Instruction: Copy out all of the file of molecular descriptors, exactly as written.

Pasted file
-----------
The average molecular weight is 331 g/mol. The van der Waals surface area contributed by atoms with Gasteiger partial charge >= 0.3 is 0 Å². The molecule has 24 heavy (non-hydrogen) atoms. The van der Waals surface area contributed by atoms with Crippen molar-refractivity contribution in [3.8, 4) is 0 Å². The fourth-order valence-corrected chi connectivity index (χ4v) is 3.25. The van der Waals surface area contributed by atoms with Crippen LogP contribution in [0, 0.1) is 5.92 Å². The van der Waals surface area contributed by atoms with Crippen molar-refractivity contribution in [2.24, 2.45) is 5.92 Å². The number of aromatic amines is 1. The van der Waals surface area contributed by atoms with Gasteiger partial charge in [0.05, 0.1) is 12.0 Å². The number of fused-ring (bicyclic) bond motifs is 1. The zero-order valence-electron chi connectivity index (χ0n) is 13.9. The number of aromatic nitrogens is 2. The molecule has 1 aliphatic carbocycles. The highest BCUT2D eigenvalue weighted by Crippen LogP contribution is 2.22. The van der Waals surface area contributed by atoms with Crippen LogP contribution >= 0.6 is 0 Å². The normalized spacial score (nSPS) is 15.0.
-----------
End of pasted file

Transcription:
The average molecular weight is 331 g/mol. The van der Waals surface area contributed by atoms with Gasteiger partial charge >= 0.3 is 0 Å². The molecule has 24 heavy (non-hydrogen) atoms. The van der Waals surface area contributed by atoms with Crippen molar-refractivity contribution in [3.8, 4) is 0 Å². The fourth-order valence-corrected chi connectivity index (χ4v) is 3.25. The van der Waals surface area contributed by atoms with Crippen LogP contribution in [0, 0.1) is 5.92 Å². The van der Waals surface area contributed by atoms with Crippen molar-refractivity contribution in [2.24, 2.45) is 5.92 Å². The number of aromatic amines is 1. The van der Waals surface area contributed by atoms with Gasteiger partial charge in [0.05, 0.1) is 12.0 Å². The number of fused-ring (bicyclic) bond motifs is 1. The zero-order valence-electron chi connectivity index (χ0n) is 13.9. The number of aromatic nitrogens is 2. The molecule has 1 aliphatic carbocycles. The highest BCUT2D eigenvalue weighted by Crippen LogP contribution is 2.22. The van der Waals surface area contributed by atoms with Crippen LogP contribution >= 0.6 is 0 Å². The normalized spacial score (nSPS) is 15.0.